Kampf um Rom (Spieleschachtel)

Kampf um Rom (Battle for Rome)

Rome was captured nine times. Innumerable natural catastrophe,  and an avalanche of barbarian invasions accompanied the collapse  of classical civilization. This epoch lasted almost six centuries and from it emerged a new Europe, one that in many ways  endures to this day.
 BATTLE FOR ROME consists of two games by different designers  each of whom presents his own treatment of the period of  barbarian invasions.


In Hartmut Witt's game players take the part of the Romans, Elbe-Germans, East Germans and Rhine-Weser Germans and attempt to build a many-faceted civilization by acquiring cards representing a variety of other peoples and their cultures. A player gains cards by seizing map areas occupied by enemy units, by destroying enemy capitals, by assimilating enemy units and by trading with other players.


 In Gerhard H. Kuhlmann's game the nations active in the game are  randomly distributed among the players at the beginning of play,  Running straight across the game map is the cultural divide between the developed lands of ancient civilization and the  barbarian regions. Everyone is pressing towards Rome. It is  incumbent on the individual players to develop as many cultural advances as possible.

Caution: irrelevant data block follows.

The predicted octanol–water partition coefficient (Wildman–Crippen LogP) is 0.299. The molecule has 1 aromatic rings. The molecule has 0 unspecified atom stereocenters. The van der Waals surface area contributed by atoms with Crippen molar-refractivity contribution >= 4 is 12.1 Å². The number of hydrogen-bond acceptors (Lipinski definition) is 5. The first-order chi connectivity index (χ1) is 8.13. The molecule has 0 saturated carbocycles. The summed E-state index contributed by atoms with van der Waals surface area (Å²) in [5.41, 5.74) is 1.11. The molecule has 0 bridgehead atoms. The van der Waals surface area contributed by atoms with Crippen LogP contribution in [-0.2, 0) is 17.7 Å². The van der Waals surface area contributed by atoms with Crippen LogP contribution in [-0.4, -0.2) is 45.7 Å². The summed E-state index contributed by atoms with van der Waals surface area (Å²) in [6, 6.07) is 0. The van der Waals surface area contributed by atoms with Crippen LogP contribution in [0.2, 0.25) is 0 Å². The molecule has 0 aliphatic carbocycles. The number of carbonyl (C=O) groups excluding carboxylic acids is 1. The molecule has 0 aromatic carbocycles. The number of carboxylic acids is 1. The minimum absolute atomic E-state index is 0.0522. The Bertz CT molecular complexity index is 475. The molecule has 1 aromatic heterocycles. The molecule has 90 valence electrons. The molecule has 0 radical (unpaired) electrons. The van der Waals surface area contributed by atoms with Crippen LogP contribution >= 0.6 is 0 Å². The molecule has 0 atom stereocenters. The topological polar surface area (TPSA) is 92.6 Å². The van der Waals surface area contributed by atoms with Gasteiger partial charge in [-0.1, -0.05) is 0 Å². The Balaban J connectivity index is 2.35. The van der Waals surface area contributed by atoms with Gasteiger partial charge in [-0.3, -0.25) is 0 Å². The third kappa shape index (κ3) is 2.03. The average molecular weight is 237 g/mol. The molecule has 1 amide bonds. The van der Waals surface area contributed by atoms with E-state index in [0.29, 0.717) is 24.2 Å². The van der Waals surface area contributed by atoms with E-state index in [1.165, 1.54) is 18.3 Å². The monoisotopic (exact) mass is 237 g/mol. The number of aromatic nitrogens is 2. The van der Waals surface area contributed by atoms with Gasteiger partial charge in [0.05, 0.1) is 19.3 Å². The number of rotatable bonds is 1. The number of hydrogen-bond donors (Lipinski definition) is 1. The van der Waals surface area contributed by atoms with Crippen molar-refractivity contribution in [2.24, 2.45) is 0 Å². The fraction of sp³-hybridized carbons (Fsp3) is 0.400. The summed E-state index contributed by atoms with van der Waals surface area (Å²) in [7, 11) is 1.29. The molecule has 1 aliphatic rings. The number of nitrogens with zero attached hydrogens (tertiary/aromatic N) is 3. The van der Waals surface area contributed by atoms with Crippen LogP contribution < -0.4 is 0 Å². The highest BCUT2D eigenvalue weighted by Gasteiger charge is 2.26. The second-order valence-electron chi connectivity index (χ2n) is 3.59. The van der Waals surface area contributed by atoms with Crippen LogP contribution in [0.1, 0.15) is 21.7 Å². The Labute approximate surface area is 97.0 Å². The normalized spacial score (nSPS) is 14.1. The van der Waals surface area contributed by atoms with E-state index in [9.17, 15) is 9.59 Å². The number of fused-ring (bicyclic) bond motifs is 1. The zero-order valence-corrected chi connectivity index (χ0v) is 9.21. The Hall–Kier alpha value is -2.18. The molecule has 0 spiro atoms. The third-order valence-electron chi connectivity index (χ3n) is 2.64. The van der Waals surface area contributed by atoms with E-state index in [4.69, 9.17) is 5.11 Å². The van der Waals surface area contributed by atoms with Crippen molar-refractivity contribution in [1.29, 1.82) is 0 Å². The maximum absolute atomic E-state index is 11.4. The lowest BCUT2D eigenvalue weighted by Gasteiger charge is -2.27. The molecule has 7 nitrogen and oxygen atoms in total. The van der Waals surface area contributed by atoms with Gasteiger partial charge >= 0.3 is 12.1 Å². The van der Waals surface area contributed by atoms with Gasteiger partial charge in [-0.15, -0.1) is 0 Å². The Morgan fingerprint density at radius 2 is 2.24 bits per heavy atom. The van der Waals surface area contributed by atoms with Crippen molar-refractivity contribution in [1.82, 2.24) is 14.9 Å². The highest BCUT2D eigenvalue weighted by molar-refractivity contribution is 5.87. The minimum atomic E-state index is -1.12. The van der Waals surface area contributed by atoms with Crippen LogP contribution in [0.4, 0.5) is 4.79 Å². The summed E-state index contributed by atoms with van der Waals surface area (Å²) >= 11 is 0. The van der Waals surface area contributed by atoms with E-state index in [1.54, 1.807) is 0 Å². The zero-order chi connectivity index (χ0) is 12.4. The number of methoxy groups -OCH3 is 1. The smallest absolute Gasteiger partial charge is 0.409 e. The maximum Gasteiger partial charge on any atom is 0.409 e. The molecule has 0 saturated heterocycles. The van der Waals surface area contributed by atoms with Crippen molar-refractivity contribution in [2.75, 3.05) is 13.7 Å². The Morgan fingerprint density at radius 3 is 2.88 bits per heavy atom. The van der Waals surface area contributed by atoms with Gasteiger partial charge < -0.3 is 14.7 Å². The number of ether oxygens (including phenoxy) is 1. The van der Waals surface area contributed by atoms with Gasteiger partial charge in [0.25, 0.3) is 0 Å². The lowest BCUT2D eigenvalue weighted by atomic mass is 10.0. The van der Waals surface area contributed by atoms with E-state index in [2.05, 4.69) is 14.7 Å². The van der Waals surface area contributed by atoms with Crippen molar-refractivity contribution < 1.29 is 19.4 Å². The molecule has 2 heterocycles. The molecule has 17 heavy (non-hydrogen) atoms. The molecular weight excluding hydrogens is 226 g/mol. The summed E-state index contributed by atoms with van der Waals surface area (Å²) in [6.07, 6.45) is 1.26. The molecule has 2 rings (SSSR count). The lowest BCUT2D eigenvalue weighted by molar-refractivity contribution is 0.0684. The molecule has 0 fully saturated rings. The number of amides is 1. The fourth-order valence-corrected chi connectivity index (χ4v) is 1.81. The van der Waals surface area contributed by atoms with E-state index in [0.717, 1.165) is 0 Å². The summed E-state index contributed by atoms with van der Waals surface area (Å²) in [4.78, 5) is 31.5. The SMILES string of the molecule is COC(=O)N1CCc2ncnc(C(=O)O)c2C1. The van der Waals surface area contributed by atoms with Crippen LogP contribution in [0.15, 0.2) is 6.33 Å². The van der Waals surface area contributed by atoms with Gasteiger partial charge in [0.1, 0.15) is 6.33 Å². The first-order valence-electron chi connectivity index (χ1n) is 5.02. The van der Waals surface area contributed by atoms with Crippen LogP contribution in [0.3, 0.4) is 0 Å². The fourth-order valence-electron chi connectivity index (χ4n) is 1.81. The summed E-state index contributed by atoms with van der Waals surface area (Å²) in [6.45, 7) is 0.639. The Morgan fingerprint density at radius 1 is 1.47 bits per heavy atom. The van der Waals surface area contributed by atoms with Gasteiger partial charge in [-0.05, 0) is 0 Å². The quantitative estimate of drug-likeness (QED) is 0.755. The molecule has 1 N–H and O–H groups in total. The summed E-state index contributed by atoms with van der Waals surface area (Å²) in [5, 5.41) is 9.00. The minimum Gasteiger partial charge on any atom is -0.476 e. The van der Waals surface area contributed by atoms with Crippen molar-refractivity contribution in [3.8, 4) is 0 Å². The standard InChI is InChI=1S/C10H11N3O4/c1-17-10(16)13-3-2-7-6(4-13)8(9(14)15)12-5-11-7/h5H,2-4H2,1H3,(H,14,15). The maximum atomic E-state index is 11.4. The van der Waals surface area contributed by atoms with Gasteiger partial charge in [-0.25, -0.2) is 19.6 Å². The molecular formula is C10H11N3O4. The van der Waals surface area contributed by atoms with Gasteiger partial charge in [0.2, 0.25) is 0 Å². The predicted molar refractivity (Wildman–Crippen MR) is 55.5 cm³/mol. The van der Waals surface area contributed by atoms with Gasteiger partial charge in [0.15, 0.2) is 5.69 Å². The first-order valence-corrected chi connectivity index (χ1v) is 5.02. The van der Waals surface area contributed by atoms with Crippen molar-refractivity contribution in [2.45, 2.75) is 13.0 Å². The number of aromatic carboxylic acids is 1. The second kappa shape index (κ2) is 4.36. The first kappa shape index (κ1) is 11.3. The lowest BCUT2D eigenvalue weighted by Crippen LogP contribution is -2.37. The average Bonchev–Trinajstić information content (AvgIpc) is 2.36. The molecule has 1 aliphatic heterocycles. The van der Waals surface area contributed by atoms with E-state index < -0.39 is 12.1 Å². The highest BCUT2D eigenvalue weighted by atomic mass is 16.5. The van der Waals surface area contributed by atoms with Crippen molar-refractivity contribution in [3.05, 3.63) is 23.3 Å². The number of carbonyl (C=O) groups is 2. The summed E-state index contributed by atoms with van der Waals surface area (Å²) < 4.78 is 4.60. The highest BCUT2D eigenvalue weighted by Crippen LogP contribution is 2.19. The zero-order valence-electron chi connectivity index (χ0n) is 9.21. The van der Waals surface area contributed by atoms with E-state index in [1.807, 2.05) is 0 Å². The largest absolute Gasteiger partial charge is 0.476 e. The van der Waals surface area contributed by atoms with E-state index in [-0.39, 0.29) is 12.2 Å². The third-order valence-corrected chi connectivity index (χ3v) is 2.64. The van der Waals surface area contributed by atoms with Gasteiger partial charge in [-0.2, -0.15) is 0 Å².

In both games players attempt to manipulate invaders and catastrophes so that more damage is done to their opponent’s
 units than their own.

The game box contains:
 1 game board with a map of central and western Europe during the period of barbarian migrations
 52 cards representing the peoples inhabiting and invading Europe during the migrations and 8 catastrophe cards
 120 wooden game tokens with color illustrations of Romans and
 1 pad of "Cultural Progress" charts
 Game rules

 Playing time: 2 to 4 hours
 3 to 4 players ages 16 and up

Art work (game board): Andreas Steiner

Art work (cards):          Andreas Steiner

Art work (box):             Werner Pollak

Art work (counters):      Werner Pollak

Rules GERMANICA:    Hartmut Witt

Historical research and

                                       Gerhard H. Kuhlmann M.A.

Have a look at the game board


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February 28th 2000